On Mon, 14 Dec 2015 21:27:35 +0000, Bob Sandiford <[log in to unmask]> 

>Parsing a label or the enumerationAndChronology as suggested in the example is a non-
trivial event.

+1 to this. Dealing with the easy 60-70% is, well, easy. The number of edge cases, though, 
is enormous. I've been working off-and-on on a PEG parser to try to deal with the 
normalish stuff, but any text parser is going to have loads of ambiguous parses. (e.g., "no 
1-4" is a range, "no 1-93994" is a single identifier). 

Going forward, explicit listing of every issue, abstract, index, summary, etc. is clearly the 
way to go (at the machine level) with the display logic turning that into summary holdings.  
Looking backwards, well, we're just going to have to live with what we have. The truth is 
that a lot of what's recorded in MARC records is the result of someone saying, "Hey, 
someone make a pile that's about 2-3 inches tall of whatever's laying loose on that shelf 
and send it to the bindery for a hard green cover."

And you'd like to think that the year is pretty easy to pull out, but at least some people (I'm 
looking at you, govdocs) chose to use three digits for the year (leaving off the initial '1') for 
a while. 

  For example:
>-          Different labels for the enumeration, (v. vol., no., #, etc)
>-          Different languages for the enum labels.
>-          Different enumeration - Arabic numerals, roman numerals, etc.
>-          Special editions - indexes, and such.
>-          While year is usually fairly easy to pull, the chronology will often include months - 
abbreviations, multi-lingual, etc, as wel as potentially day of month, and varying formats of 
displaying that chronology.
>Being able to understand all of this is a requirement if one is to collapse multiple 
consecutive issues (Items) into a condensed display format (e.g. "Vol. 1 No. 2 - Vol. 3 No. 6 
(Feb 2012 - Jun 2014)" or something comparable...
>All this to say - if there were some way that the enum levels and the chron date could be 
kept in a more 'program friendly' manner, that would be helpful.  If not, we'll do the best we 
can with the extensive variation of an enum / chron statement.
>Bob Sandiford | Principal Engineer | SirsiDynix
>P: 800.288.8020 X6943 | 
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>From: Bibliographic Framework Transition Initiative Forum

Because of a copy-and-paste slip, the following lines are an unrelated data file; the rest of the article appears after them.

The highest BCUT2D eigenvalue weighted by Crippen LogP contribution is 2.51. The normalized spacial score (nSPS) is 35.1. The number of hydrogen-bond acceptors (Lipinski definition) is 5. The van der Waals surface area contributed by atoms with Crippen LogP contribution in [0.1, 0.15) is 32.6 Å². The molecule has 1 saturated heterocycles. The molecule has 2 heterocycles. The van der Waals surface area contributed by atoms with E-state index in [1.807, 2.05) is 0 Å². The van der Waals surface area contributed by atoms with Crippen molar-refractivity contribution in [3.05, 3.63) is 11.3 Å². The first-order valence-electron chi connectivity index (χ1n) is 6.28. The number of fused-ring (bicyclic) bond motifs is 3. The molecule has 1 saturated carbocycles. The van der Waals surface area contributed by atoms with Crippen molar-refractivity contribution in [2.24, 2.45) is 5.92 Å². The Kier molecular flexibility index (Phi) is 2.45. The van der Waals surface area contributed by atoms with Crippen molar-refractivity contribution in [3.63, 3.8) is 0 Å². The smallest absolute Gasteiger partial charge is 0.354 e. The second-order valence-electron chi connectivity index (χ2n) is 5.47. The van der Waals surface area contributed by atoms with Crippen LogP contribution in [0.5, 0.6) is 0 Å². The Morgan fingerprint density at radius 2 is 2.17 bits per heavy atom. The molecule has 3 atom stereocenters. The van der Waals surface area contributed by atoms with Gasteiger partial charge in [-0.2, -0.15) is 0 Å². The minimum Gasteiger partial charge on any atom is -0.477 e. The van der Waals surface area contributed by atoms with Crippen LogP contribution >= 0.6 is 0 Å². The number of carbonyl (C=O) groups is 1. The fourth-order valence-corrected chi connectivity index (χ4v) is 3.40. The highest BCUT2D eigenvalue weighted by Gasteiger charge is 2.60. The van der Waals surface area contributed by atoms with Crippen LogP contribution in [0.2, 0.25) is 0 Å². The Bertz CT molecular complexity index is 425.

[mailto:[log in to unmask]] On Behalf Of Hess, Kirk
>Sent: Monday, December 14, 2015 3:57 PM
>To: [log in to unmask]
>Subject: Re: [BIBFRAME] bf:enumerationAndChronology
>Thanks for your comments - I thought bf:EnumerationAndChronology was supposed to 
be used similar to how HathiTrust models enumcron as local field 974$z in the bib api 
(955$v at ingest).
>For example:
>So with the first issue available chronlogically v.3: no.1 (1894)
>If the handle was serving RDF the item would be something like...
>          a                                           bf:Item ;
>          rdfs:label                            "v.3: no.1 (1894)" ;
>          bf:enumerationAndChronology "v.3: no.1 (1894)";
>          bf:itemOf  <> .
>You could write programs to separate out the parts of these statements for indexing or 
display in a discovery system. The statement text in the thread's examples are all pretty 
consistent so you could regex the dates/children from the statement and put the editorial 
comments in a note.  I thought it would be nice if the chronology was separated from the 
enumeration but dates are usually pretty easy to programmatically extract. Ideally, you'd 
add this generated data as local properties which would help us improve future versions of 
>- Kirk
>From: Bibliographic Framework Transition Initiative Forum 
[mailto:[log in to unmask]] On Behalf Of Fallgren, Nancy (NIH/NLM) [E]
>Sent: Monday, December 14, 2015 2:56 PM
>To: [log in to unmask]<mailto:[log in to unmask]>
>Subject: Re: [BIBFRAME] bf:enumerationAndChronology
>Going forward, I would like to see summary holdings statements created 
programmatically from item data.  Do the examples Joe offered need to be manually 
created strings in a summary holdings statement?
>>1-86 (1941-1987) Some issues missing
>Would it be more useful for a program to read the volume nos. of the individual items, 
stop when the sequence is incorrect to insert a comma, pick up at the next number, and so 
on.  Then a user could actually see the missing volumes/breaks in sequence, e.g. if vol 3 is 
missing, the statement might display the holdings summary like this:
>  1-2, 4-86
>1941-1942, 1944-1987
>(note that I'm also advocating splitting enumeration and chronology into two properties - 
there is no place for "and" in predicates)
>>Supplements 1910-1916 Bound with other issues for the year
>Is this really holdings info or is it shelving info? Does it belong in a holdings summary 
telling the user what we have in our collection or does it belong with the individual item as 
a help toward finding it on the shelf?  They are different functions.  As Item data, this could 
actually be stated as a relationship with URIs rather than with strings, e.g., <URI for